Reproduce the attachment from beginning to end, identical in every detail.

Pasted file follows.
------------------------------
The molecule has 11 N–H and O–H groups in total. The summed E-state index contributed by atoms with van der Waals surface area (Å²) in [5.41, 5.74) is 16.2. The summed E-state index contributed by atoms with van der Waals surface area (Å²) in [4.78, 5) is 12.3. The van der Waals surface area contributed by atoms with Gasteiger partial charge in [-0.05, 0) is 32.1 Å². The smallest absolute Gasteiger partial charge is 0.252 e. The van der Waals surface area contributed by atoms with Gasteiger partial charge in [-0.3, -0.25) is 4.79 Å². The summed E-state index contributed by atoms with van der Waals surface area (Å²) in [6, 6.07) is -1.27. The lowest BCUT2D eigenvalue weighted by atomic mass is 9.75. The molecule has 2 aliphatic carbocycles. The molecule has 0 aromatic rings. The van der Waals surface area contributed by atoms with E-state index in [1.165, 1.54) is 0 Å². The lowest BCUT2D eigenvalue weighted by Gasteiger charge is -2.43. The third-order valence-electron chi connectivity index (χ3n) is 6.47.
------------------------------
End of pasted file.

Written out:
The molecule has 11 N–H and O–H groups in total. The summed E-state index contributed by atoms with van der Waals surface area (Å²) in [5.41, 5.74) is 16.2. The summed E-state index contributed by atoms with van der Waals surface area (Å²) in [4.78, 5) is 12.3. The van der Waals surface area contributed by atoms with Gasteiger partial charge in [-0.05, 0) is 32.1 Å². The smallest absolute Gasteiger partial charge is 0.252 e. The van der Waals surface area contributed by atoms with Gasteiger partial charge in [-0.3, -0.25) is 4.79 Å². The summed E-state index contributed by atoms with van der Waals surface area (Å²) in [6, 6.07) is -1.27. The lowest BCUT2D eigenvalue weighted by atomic mass is 9.75. The molecule has 2 aliphatic carbocycles. The molecule has 0 aromatic rings. The van der Waals surface area contributed by atoms with E-state index in [1.165, 1.54) is 0 Å². The lowest BCUT2D eigenvalue weighted by Gasteiger charge is -2.43. The third-order valence-electron chi connectivity index (χ3n) is 6.47.